FORTIFY: to make strong; to impart physical strength or vigor
THERE’S NO DOUBT we could all use an extra dose of strength in 2020.
Coincidentally, that’s exactly what Fortify Kitchen & Bar has been providing not only to its clientele, but the entire Clayton community all along.
Fortify is the realization of a dream for owners Jamie Allred and Jack Nolan, who worked their way through the restaurant ranks to get here.
Allred’s culinary career started in college, when he took a job as a dishwasher after walking away from a degree in accounting. The transitional job turned out to be the turning point in his career path when the chef he was working with recommended he go to culinary school. Allred chose Asheville Buncomb Tech, and went on to work in kitchens from Florida to North Carolina before landing at the Lake Rabun Hotel as executive chef. It was here he met Nolan, whose food service experience and knowledge of the local restaurant scene proved to be the perfect partnership. In 2014, the duo combined Allred’s culinary abilities with Nolan’s customer service and operations expertise to open Fortify Kitchen & Bar in Downtown Clayton. Two years later, the team opened a sister restaurant, Fortify Pi, which serves wood-fired brick-oven pizzas right next door.
Local ingredients are integral to the menu at Fortify. Farming has always gone hand-in-hand with cooking for Allred, who grew up in the kitchen with his mom, a home economics teacher, and pitching in on his grandparent’s farm during the summers. Today, he continues to forge relationships with local farmers— Indian Ridge Organic Farm in Clarkesville, Ladybug Farms and Timpson Farms in Clayton, and Osage Farms in Dillard, just to name a few. Grits, cornmeal, and even wheat for the pizza dough at Pi come from Silvan Falls Mill in Rabun Gap, and goat cheese products come from Crunkleton Farm in Tiger. The partnerships are a win-win, ensuring the freshest possible ingredients for the restaurant and supporting the hard-working local farmers in the process.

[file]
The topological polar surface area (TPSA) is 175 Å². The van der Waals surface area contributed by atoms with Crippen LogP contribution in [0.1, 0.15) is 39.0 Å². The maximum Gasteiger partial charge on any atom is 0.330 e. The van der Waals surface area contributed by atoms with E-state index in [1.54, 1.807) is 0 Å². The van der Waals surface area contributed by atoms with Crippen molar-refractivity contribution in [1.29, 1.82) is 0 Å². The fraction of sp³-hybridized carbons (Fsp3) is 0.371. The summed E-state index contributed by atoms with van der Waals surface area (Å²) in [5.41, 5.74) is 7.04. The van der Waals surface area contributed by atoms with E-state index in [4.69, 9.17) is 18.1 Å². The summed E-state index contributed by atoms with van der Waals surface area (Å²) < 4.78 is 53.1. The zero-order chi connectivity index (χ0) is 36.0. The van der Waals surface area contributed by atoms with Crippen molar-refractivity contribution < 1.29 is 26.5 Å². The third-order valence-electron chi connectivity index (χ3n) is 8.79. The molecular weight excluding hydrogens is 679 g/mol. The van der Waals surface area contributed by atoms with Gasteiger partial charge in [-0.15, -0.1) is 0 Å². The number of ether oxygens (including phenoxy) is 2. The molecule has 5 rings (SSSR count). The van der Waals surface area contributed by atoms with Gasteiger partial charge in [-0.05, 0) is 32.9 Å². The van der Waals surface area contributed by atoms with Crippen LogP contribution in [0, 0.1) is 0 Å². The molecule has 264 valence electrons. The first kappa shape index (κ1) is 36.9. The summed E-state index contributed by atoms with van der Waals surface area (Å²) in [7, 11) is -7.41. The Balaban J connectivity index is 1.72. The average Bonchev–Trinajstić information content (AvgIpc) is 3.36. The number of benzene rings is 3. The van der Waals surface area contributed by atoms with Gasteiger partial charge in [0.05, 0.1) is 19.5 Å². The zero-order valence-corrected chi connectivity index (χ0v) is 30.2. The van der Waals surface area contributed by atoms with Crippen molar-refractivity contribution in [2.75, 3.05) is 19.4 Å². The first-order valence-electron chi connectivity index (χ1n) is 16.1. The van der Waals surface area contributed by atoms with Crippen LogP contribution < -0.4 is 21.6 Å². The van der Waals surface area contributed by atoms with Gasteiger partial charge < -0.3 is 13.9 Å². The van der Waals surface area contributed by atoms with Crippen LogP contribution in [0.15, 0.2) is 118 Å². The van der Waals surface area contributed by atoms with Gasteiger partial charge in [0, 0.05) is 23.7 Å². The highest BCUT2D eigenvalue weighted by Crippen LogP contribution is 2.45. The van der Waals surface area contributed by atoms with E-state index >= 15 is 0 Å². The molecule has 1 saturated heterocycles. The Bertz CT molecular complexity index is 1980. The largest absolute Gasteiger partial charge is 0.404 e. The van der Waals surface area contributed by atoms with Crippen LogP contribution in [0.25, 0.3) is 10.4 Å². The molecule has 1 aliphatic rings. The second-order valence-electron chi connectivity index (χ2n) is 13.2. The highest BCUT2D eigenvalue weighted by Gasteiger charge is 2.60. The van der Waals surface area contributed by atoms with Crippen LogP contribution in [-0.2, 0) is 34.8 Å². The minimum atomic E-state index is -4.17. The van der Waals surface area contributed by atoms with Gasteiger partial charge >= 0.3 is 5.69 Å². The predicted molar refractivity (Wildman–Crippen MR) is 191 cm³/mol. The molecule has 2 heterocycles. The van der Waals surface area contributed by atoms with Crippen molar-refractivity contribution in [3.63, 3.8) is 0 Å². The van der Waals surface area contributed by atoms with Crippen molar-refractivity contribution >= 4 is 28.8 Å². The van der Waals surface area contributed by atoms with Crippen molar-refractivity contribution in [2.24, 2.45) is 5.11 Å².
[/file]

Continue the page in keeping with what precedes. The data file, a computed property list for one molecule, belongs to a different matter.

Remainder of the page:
Because of this commitment to source locally, Allred builds his menu around what’s available each season, releasing a new menu several times a year that draws inspiration from the local produce and a library of culinary literature, from books by James Beard-award-winning chefs to old church cookbooks he finds at thrift stores. In the colder months, that means a lot of butternut and winter squash, braised meats, and hearty dishes. One winter favorite is a coconut and tamarind braised lamb shank over chickpea curry with basmati rice.
You can also expect some kind of Springer Mountain chicken, like the popular apple- stuffed chicken roulade with marsala Orchard Valley Mushroom sauce, as well as pan-steamed clams from Georgia’s Sapelo Island.
And though the menu changes seasonally, there are always some staples—the meatloaf with ground short rib, brisket and chuck with bourbon barbecue sauce and bacon-onion marmalade, for instance, and the North Carolina mountain trout. “I can’t take the trout off. People get kinda crazy when I do that,” Allred laughed. Fried green tomatoes and burgers are also essential, though there are seasonal variations. And earlier this year, when Fortify was open for take-out only, it found great success with its Fish Camp Fridays; as a result, a new fried shrimp platter has become a menu mainstay. Diners with dietary restrictions will be pleased to find that more than half the menu is naturally gluten-free, with gluten-free options on even more items, like breads and even a pizza dough at Pi. At the bar, you’ll find local wine and beer alongside an extensive whiskey collection and an artistic assortment of craft cocktails. Be sure to try the Fortify Old Fashioned with Knob Creek bourbon, Angostura bitters, Demerara, flamed orange and Luxardo cherry, or the Red Herring, with strawberry syrup, habanero tincture, lemon juice, soda and Top Hat vodka from Hope Springs Distillery in Lilburn.
And Fortify takes its local ties to the next level, extending beyond its menu to its interior design and community initiatives. Local art for sale lines the walls, and 20 percent of the proceeds go to a scholarship for a student at the local high school. The restaurant also partners with The Food Bank of Northeast Georgia and Teaching Kitchen, when possible, and has worked closely with the Northeast Georgia Farm-to-School program.
Yes, you can draw strength from a meal at Fortify and feel confident that you’re supporting the local community, too.
Fortify is open for lunch and dinner Wednesday through Sunday; reservations are highly recommended for dinner.
FORTIFY KITCHEN & BAR
69 N. Main St.